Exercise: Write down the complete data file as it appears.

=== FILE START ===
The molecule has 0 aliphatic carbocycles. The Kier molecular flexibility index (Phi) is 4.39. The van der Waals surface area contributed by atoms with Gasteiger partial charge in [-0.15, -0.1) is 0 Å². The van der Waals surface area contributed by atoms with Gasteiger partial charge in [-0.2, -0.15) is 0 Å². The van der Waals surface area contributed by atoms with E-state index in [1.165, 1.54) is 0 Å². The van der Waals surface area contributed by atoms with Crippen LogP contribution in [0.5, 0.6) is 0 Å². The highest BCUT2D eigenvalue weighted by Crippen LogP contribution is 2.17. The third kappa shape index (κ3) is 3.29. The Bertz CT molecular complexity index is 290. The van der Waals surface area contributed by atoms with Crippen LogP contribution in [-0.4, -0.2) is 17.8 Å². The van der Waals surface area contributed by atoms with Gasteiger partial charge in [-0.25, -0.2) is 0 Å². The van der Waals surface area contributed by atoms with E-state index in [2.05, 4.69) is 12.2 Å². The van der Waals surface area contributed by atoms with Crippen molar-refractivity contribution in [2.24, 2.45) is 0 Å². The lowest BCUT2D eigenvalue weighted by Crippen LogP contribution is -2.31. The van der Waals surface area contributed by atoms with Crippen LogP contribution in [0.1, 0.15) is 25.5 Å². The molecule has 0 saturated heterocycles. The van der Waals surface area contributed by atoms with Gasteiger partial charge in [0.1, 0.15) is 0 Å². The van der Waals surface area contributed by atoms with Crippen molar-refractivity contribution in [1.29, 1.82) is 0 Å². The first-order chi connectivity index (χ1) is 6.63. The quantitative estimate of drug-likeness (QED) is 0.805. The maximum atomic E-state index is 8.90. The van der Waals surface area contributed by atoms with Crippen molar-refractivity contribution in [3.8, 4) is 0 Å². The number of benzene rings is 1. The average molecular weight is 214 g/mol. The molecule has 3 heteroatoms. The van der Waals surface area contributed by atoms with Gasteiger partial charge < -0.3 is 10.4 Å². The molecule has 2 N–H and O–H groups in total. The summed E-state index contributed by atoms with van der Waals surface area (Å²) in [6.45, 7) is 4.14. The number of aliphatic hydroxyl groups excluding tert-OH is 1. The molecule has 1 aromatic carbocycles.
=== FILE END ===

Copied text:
The molecule has 0 aliphatic carbocycles. The Kier molecular flexibility index (Phi) is 4.39. The van der Waals surface area contributed by atoms with Gasteiger partial charge in [-0.15, -0.1) is 0 Å². The van der Waals surface area contributed by atoms with Gasteiger partial charge in [-0.2, -0.15) is 0 Å². The van der Waals surface area contributed by atoms with E-state index in [1.165, 1.54) is 0 Å². The van der Waals surface area contributed by atoms with Crippen LogP contribution in [0.5, 0.6) is 0 Å². The highest BCUT2D eigenvalue weighted by Crippen LogP contribution is 2.17. The third kappa shape index (κ3) is 3.29. The Bertz CT molecular complexity index is 290. The van der Waals surface area contributed by atoms with Crippen LogP contribution in [-0.4, -0.2) is 17.8 Å². The van der Waals surface area contributed by atoms with Gasteiger partial charge in [-0.25, -0.2) is 0 Å². The van der Waals surface area contributed by atoms with E-state index in [2.05, 4.69) is 12.2 Å². The van der Waals surface area contributed by atoms with Crippen molar-refractivity contribution in [2.24, 2.45) is 0 Å². The lowest BCUT2D eigenvalue weighted by Crippen LogP contribution is -2.31. The van der Waals surface area contributed by atoms with Crippen LogP contribution in [0.1, 0.15) is 25.5 Å². The molecule has 0 saturated heterocycles. The van der Waals surface area contributed by atoms with Gasteiger partial charge in [0.1, 0.15) is 0 Å². The van der Waals surface area contributed by atoms with Crippen molar-refractivity contribution in [1.29, 1.82) is 0 Å². The first-order chi connectivity index (χ1) is 6.63. The quantitative estimate of drug-likeness (QED) is 0.805. The maximum atomic E-state index is 8.90. The van der Waals surface area contributed by atoms with Crippen molar-refractivity contribution in [3.8, 4) is 0 Å². The number of benzene rings is 1. The average molecular weight is 214 g/mol. The molecule has 3 heteroatoms. The van der Waals surface area contributed by atoms with Gasteiger partial charge < -0.3 is 10.4 Å². The molecule has 2 N–H and O–H groups in total. The summed E-state index contributed by atoms with van der Waals surface area (Å²) in [6.45, 7) is 4.14. The number of aliphatic hydroxyl groups excluding tert-OH is 1. The molecule has 1 aromatic carbocycles.